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Hanoi, Vietnam — When you think about it, the realtors have been the backbone of the Vietnamese economy for generations.
But that’s changing, and the market is changing too.
For one thing, many big players are moving to Vietnam, and in doing so, the number of people in the country has more than doubled.
That has led to a surge in the number and quality of homes being sold.
The new supply of homes also means more competition in the market, which in turn has caused prices to increase, as well.
To compete, some realtresses have resorted to cutting corners.
They’re cutting the price of homes to meet the rising demand, then adding more inventory as demand goes up, as many of them are doing.
But the effect on sales is uncertain.
Some houses that were priced way below market value before are now going for $1.5 million.
And some prices have gone up by over 50 percent.
For some of the smaller players in the sector, that means they are in trouble.
For one, they’re underperforming.
And for another, they are using the same strategy as big players in other markets, like China.
To keep pace with rising demand for real estate in Vietnam, the market has been trending upwards in recent years.
And in many cases, this has helped push up prices.
That’s especially true in Hanoa, where house prices have jumped from $2.6 million in the early 1990s to $15 million in 2015.
But Hanoans real estate market has changed, too.
The number of homes in the city has dropped from 8 million in 2010 to 3.7 million today.
It’s a sign of how quickly things have changed.
As we head into the holiday season, we can expect to see more and more homes go for over $1 million.
That would be unheard of in Vietnam.
And when it comes to price, it’s hard to beat that.
In the U.S., you would need a home to be worth more than $50 million.
But there’s another trend taking place in Vietnam: the number-one seller in the entire country.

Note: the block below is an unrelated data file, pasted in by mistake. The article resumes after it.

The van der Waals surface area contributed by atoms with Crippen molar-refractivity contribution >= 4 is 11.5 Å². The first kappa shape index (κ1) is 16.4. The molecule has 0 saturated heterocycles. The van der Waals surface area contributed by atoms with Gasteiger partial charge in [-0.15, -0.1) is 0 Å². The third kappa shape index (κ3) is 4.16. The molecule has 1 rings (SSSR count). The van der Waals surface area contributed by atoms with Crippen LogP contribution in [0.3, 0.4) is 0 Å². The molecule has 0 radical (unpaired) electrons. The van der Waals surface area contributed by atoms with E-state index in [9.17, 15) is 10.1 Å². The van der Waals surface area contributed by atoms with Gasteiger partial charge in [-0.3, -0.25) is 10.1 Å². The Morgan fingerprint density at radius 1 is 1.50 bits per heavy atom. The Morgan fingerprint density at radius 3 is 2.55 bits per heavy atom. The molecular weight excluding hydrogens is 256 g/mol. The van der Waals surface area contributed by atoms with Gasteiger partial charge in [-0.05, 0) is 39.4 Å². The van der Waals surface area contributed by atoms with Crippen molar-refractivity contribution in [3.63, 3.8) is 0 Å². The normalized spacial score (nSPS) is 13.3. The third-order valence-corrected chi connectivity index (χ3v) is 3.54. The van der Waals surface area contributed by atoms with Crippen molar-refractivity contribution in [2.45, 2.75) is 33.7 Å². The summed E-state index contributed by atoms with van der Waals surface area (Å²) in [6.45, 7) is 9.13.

That is real estate agents, who are now the number one seller in Vietnam for homes ranging from $1,500,000 to $5 million, according to a recent study by the University of Virginia’s Miller Center.
That number is rising fast, as they’re the number two seller in Hana.
Realtors, agents and buyers are all in trouble, according the study, which was released Monday.
They are selling their own homes, often at the inflated prices they’re charging.
They were also charging much more than other buyers.
In Hana, the price tag for a home that is sold for $2 million or more is $2,600.
The median price is $1 Million.
In a country where prices are rising at a faster rate than anywhere else in the world, that makes for an extremely lucrative business for agents.
They have been buying up properties for as long as there has been real estate.
And as a result, the demand for them is on the rise.
They also have become increasingly popular with buyers who are willing to pay more for a property.
Hana has been the epicenter of that growth.
When the market was growing at a healthy rate, there were only about 500 agents in Hhaa.
Now there are about 5,000.
And that growth has had an effect on the realtor market in Hna.
The agents are starting to move out of the city, while the buyers are moving in.
And that has led them to charge more for their properties.
In addition, agents are finding ways to undercut other buyers who have moved in to the market.
They’ve started to advertise their properties on websites that are not listed in Hca.
They even start to advertise through social media sites, such as Instagram and Facebook.
It seems that the buyers of Hna’s homes are getting the most out of their homes, and selling them at inflated prices.
This is happening not just in Hwa but also in Hka, the capital of Hanoas southern province.
And the trend is happening even more rapidly than in Hva, where prices have been rising at the fastest rate since the 1970s.
But it is not only agents who are getting squeezed.
The real estate companies have also been hit hard.
It was a trend that was noticed a long time ago, said a Hka realtor who asked not to be named.
The Hka office of realtor association is now the only one in the province that doesn’t advertise.
Realty agents in Vietnam are facing tough times.
But they are also facing a very big problem.
They must compete in the same market with other buyers that are paying a lot more.
This story is based on an interview with Kevin D. Kwon, who is a managing director at the Miller Center and is based in Hona.